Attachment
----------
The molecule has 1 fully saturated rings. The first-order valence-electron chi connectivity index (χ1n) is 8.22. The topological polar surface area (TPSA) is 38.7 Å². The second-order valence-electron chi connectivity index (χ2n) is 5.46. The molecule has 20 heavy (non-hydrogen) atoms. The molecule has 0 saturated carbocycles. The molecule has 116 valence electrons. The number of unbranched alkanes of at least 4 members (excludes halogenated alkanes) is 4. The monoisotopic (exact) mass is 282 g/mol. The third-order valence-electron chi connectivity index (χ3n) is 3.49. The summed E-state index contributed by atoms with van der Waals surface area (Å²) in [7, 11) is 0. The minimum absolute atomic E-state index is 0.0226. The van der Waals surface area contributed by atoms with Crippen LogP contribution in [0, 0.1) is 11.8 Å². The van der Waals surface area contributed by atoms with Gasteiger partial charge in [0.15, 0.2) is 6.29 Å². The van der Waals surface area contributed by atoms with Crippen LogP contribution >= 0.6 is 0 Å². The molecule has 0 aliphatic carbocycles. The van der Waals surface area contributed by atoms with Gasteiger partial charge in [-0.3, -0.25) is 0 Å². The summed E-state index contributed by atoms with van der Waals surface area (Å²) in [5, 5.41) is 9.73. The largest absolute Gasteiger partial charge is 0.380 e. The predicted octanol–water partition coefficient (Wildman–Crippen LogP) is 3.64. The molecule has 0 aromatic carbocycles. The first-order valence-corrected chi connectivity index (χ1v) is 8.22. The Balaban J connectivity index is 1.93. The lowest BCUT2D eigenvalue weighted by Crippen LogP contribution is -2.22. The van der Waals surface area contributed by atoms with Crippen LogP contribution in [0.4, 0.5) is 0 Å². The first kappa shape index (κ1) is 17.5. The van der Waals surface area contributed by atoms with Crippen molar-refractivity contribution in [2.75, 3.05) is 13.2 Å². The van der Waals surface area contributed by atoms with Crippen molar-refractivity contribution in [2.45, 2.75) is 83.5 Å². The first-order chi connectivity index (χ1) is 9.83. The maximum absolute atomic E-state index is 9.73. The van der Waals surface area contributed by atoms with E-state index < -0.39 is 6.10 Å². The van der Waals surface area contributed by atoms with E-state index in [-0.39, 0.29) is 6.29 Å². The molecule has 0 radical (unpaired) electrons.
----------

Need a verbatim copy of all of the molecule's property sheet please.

The molecule has 1 fully saturated rings. The first-order valence-electron chi connectivity index (χ1n) is 8.22. The topological polar surface area (TPSA) is 38.7 Å². The second-order valence-electron chi connectivity index (χ2n) is 5.46. The molecule has 20 heavy (non-hydrogen) atoms. The molecule has 0 saturated carbocycles. The molecule has 116 valence electrons. The number of unbranched alkanes of at least 4 members (excludes halogenated alkanes) is 4. The monoisotopic (exact) mass is 282 g/mol. The third-order valence-electron chi connectivity index (χ3n) is 3.49. The summed E-state index contributed by atoms with van der Waals surface area (Å²) in [7, 11) is 0. The minimum absolute atomic E-state index is 0.0226. The van der Waals surface area contributed by atoms with Crippen LogP contribution in [0, 0.1) is 11.8 Å². The van der Waals surface area contributed by atoms with Gasteiger partial charge in [0.15, 0.2) is 6.29 Å². The van der Waals surface area contributed by atoms with Crippen LogP contribution >= 0.6 is 0 Å². The molecule has 0 aliphatic carbocycles. The van der Waals surface area contributed by atoms with Gasteiger partial charge in [-0.3, -0.25) is 0 Å². The summed E-state index contributed by atoms with van der Waals surface area (Å²) in [5, 5.41) is 9.73. The largest absolute Gasteiger partial charge is 0.380 e. The predicted octanol–water partition coefficient (Wildman–Crippen LogP) is 3.64. The molecule has 0 aromatic carbocycles. The first-order valence-corrected chi connectivity index (χ1v) is 8.22. The Balaban J connectivity index is 1.93. The lowest BCUT2D eigenvalue weighted by Crippen LogP contribution is -2.22. The van der Waals surface area contributed by atoms with Crippen LogP contribution in [0.4, 0.5) is 0 Å². The first kappa shape index (κ1) is 17.5. The van der Waals surface area contributed by atoms with Crippen molar-refractivity contribution in [2.75, 3.05) is 13.2 Å². The van der Waals surface area contributed by atoms with Crippen molar-refractivity contribution in [2.45, 2.75) is 83.5 Å². The first-order chi connectivity index (χ1) is 9.83. The maximum absolute atomic E-state index is 9.73. The van der Waals surface area contributed by atoms with E-state index < -0.39 is 6.10 Å². The van der Waals surface area contributed by atoms with E-state index in [-0.39, 0.29) is 6.29 Å². The molecule has 0 radical (unpaired) electrons.